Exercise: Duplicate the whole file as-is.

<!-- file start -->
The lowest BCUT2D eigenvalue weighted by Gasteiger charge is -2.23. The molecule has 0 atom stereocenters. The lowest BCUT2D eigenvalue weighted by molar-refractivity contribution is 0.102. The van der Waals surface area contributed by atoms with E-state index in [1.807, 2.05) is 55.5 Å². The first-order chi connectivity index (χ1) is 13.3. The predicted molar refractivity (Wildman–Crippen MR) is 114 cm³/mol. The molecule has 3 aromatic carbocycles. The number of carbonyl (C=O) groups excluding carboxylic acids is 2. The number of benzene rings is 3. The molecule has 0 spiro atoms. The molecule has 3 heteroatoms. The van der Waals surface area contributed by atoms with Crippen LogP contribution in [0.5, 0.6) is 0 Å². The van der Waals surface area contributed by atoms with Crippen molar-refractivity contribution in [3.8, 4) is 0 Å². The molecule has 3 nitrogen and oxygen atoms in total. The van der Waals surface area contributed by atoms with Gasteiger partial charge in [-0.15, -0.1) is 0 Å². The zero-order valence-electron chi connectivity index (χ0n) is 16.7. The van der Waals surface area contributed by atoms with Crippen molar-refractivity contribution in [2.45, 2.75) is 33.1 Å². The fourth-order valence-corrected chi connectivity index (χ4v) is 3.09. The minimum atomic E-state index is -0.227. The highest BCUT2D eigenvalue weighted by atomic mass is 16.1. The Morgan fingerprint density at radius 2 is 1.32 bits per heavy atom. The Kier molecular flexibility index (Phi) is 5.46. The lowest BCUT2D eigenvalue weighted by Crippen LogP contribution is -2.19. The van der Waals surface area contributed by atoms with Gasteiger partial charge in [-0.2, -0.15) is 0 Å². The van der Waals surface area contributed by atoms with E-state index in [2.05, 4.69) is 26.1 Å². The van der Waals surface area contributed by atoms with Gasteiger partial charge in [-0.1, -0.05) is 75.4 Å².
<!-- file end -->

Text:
The lowest BCUT2D eigenvalue weighted by Gasteiger charge is -2.23. The molecule has 0 atom stereocenters. The lowest BCUT2D eigenvalue weighted by molar-refractivity contribution is 0.102. The van der Waals surface area contributed by atoms with E-state index in [1.807, 2.05) is 55.5 Å². The first-order chi connectivity index (χ1) is 13.3. The predicted molar refractivity (Wildman–Crippen MR) is 114 cm³/mol. The molecule has 3 aromatic carbocycles. The number of carbonyl (C=O) groups excluding carboxylic acids is 2. The number of benzene rings is 3. The molecule has 0 spiro atoms. The molecule has 3 heteroatoms. The van der Waals surface area contributed by atoms with Crippen LogP contribution in [0.5, 0.6) is 0 Å². The van der Waals surface area contributed by atoms with Crippen molar-refractivity contribution in [3.8, 4) is 0 Å². The molecule has 3 nitrogen and oxygen atoms in total. The van der Waals surface area contributed by atoms with Gasteiger partial charge in [-0.15, -0.1) is 0 Å². The zero-order valence-electron chi connectivity index (χ0n) is 16.7. The van der Waals surface area contributed by atoms with Crippen molar-refractivity contribution in [2.45, 2.75) is 33.1 Å². The fourth-order valence-corrected chi connectivity index (χ4v) is 3.09. The minimum atomic E-state index is -0.227. The highest BCUT2D eigenvalue weighted by atomic mass is 16.1. The Morgan fingerprint density at radius 2 is 1.32 bits per heavy atom. The Kier molecular flexibility index (Phi) is 5.46. The lowest BCUT2D eigenvalue weighted by Crippen LogP contribution is -2.19. The van der Waals surface area contributed by atoms with Gasteiger partial charge in [-0.2, -0.15) is 0 Å². The van der Waals surface area contributed by atoms with E-state index in [2.05, 4.69) is 26.1 Å². The van der Waals surface area contributed by atoms with Gasteiger partial charge in [-0.1, -0.05) is 75.4 Å².